Medical quality assurance by Dr. Albrecht Nonnenmacher, MD at September 27, 2016

Chorioamnionitis is a complication of pregnancy that affects 1-4% of all births in the United States. This condition is also referred to as intra-amniotic infection and can cause a number of problems for the mother and baby.


Definition & Facts

Chorioamnionitis is an inflammation of the fetal amnion and chorion membranes, commonly known as the amniotic sac, typically due to a bacterial infection. This condition can occur before or during labor with the majority of cases occurring during labor.

It can cause stillbirths, premature births, and increase the need for cesarean sections. It is also known to cause chronic lung disease, brain injuries, including cerebral palsy, and other intellectual disabilities and physical disabilities, and sepsis in newborns. Mothers can experience infections, sepsis, excessive blood loss during labor and blood clots in their lungs and pelvis

Symptoms & Complaints

The most common indication of chorioamnionitis is a maternal fever greater than 100.4°F(38°C) that lasts for more than an hour or a high grade fever of 101°F (38.33°C) or more that lasts for any length of time. Another common symptom is a maternal heart rate greater than 100 beats per minute (BPM) and/or a fetal heart rate greater than 160 BPM.

Many women with this condition also have a uterus that is tender to the touch and complain of foul-smelling vaginal discharge. An increase in the white blood cell count may also indicate the presence of this infection.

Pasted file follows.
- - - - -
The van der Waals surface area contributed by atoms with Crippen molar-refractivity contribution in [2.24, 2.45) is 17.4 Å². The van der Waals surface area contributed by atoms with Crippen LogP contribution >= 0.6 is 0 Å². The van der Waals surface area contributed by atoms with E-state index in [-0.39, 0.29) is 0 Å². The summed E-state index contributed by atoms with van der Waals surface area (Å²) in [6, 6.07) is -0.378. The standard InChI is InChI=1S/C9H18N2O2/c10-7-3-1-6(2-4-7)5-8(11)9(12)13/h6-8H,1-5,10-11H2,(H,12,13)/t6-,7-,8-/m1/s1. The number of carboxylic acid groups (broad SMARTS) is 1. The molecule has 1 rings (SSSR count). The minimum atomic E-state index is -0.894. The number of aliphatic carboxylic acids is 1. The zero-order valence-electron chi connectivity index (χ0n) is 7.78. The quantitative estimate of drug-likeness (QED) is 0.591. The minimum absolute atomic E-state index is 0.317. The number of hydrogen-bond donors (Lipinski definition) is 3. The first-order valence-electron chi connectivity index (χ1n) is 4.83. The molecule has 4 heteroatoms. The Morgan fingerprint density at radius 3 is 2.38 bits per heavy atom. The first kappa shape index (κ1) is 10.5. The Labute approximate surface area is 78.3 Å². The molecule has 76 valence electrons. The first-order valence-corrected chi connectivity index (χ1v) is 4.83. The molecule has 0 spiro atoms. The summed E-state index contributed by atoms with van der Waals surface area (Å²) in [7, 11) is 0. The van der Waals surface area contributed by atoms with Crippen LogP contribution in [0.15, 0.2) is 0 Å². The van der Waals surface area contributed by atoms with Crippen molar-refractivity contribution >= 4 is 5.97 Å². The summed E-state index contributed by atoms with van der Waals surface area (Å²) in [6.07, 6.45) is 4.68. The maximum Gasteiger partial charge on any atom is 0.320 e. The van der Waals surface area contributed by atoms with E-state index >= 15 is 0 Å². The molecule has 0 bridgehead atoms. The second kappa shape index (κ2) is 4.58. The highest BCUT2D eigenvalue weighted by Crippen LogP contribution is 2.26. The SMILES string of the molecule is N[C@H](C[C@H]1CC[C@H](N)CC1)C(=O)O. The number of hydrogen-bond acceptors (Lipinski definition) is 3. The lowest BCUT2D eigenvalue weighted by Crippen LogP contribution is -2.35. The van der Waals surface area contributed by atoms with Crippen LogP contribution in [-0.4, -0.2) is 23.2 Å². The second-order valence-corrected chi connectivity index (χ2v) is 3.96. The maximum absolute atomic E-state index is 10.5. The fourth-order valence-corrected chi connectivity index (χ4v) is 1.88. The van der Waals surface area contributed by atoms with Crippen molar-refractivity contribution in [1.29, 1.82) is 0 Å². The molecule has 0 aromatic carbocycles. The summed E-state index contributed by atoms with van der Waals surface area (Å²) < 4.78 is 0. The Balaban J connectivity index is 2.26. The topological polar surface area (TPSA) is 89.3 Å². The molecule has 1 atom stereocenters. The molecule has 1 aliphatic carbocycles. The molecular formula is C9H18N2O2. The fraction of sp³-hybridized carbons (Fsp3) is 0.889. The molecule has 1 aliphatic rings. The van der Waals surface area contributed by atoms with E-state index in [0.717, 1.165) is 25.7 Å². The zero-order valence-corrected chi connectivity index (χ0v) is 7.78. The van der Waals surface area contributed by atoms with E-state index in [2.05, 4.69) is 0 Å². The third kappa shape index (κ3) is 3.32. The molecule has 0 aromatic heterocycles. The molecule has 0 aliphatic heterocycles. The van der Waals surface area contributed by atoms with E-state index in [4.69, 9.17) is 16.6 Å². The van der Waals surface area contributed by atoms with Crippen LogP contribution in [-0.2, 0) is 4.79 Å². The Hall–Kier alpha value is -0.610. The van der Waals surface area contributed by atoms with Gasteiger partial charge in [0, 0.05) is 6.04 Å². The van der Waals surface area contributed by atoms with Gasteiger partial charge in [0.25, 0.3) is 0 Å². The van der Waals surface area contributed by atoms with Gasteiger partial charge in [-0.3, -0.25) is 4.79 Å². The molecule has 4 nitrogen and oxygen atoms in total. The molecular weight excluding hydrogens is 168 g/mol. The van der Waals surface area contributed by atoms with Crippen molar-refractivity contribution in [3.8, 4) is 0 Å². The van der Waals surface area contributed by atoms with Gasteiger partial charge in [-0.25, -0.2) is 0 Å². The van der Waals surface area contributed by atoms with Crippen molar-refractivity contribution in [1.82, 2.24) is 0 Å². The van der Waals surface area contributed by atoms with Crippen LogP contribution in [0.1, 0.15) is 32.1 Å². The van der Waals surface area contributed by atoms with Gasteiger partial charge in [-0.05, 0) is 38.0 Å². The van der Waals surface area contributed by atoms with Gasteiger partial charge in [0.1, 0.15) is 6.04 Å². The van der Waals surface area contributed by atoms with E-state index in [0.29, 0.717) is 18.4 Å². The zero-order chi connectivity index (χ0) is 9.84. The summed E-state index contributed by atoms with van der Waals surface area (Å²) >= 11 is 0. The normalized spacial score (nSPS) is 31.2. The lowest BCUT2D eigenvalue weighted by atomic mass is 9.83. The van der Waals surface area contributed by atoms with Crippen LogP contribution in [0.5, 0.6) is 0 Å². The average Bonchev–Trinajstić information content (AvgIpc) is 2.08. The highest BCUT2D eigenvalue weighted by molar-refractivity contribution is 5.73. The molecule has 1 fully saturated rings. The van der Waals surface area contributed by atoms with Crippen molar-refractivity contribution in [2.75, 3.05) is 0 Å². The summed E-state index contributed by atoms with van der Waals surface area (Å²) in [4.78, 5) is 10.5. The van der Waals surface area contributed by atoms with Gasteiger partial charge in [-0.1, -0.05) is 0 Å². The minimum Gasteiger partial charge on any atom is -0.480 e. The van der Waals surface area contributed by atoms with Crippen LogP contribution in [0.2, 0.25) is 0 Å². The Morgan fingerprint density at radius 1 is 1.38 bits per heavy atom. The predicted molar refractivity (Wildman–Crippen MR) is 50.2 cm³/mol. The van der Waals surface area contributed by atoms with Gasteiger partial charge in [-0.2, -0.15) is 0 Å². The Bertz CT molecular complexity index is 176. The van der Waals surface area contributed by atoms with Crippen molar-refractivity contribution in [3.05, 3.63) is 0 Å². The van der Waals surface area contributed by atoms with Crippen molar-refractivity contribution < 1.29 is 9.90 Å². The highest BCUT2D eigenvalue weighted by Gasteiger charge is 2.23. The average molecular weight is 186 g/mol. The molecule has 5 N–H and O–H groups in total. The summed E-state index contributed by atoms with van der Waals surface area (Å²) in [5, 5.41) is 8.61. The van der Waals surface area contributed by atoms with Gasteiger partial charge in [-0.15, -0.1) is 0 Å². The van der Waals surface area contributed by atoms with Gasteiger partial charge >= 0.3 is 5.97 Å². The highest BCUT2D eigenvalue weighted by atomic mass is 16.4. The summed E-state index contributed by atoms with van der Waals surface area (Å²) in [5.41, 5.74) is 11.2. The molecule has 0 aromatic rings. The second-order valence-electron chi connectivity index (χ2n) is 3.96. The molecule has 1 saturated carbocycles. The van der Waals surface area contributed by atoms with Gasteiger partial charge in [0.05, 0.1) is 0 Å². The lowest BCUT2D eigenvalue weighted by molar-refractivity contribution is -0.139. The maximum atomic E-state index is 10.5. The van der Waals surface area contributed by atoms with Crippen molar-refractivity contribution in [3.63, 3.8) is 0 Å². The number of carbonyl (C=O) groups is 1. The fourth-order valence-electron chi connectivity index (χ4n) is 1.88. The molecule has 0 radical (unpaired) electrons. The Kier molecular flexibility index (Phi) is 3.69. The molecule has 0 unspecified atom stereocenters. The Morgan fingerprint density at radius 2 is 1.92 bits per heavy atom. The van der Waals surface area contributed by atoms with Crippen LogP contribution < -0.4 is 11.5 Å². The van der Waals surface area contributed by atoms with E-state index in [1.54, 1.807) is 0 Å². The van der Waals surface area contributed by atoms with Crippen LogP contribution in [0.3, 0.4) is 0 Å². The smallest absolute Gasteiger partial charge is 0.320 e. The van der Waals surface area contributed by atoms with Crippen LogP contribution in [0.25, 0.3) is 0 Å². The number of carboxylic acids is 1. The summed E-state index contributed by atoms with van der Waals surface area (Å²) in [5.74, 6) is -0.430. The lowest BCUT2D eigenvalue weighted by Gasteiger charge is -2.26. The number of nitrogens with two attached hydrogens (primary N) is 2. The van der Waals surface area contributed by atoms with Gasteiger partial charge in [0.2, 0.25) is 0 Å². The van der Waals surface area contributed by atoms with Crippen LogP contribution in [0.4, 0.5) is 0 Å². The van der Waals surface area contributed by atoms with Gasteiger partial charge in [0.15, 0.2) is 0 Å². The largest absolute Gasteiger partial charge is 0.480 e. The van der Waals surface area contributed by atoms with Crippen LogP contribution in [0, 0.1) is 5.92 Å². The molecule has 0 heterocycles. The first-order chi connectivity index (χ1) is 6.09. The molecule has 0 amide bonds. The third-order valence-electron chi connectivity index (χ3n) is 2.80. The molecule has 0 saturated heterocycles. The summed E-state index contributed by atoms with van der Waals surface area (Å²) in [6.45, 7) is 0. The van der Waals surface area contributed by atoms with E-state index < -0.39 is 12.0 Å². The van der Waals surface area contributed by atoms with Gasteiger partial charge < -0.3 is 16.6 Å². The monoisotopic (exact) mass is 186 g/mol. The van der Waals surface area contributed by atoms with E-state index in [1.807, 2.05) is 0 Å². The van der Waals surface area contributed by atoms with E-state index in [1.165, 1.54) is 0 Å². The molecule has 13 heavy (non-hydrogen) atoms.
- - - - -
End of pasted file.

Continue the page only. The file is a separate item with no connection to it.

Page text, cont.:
Preterm labor or preterm, premature rupture of membranes (PPROM) may signal the presence of infection in the amniotic sac. PPROM may be experienced as a sudden gush of fluid from the vagina or a slow trickle. Since leaking urine also commonly happens during pregnancy, it can be hard to distinguish between the two.

The easiest way to differentiate between them is to monitor the rate at which the fluid leaks. Urine usually leaks sporadically, while amniotic fluid tends to leak at a constant rate. It is important to note that some women display no symptoms.


Chorioamnionitis occurs when bacteria moves to the uterus from the mother's lower genital tract (cervix and vagina). In pregnancies where the membranes have ruptured prematurely, the risk of infection increases as the length of time since rupture does.

This is because over 70% of women carry the bacteria most commonly responsible for causing chorioamnionitis in their lower genital tract and the membranes serving as a protective barrier have been compromised. Even with membranes intact, prolonged labor can cause amniotic infection because the uterus and vagina are exposed to each other for an extended time period.

Untreated group B streptococcus (GBS) is a main cause of this kind of infection. Other types of bacteria commonly known to cause chorioamnionitis are ureaplasma, E. coli and anaerobic bacteria, but it can be caused by many different types. Sexually transmitted disease and bacterial vaginosis are also causes of chorioamnionitis.

There are several risk factors associated with developing this condition. Mothers that are under 21 years of age, are of low socioeconomic status, are African-American, have a weakened immune system or have never been pregnant before have been shown to have an elevated risk.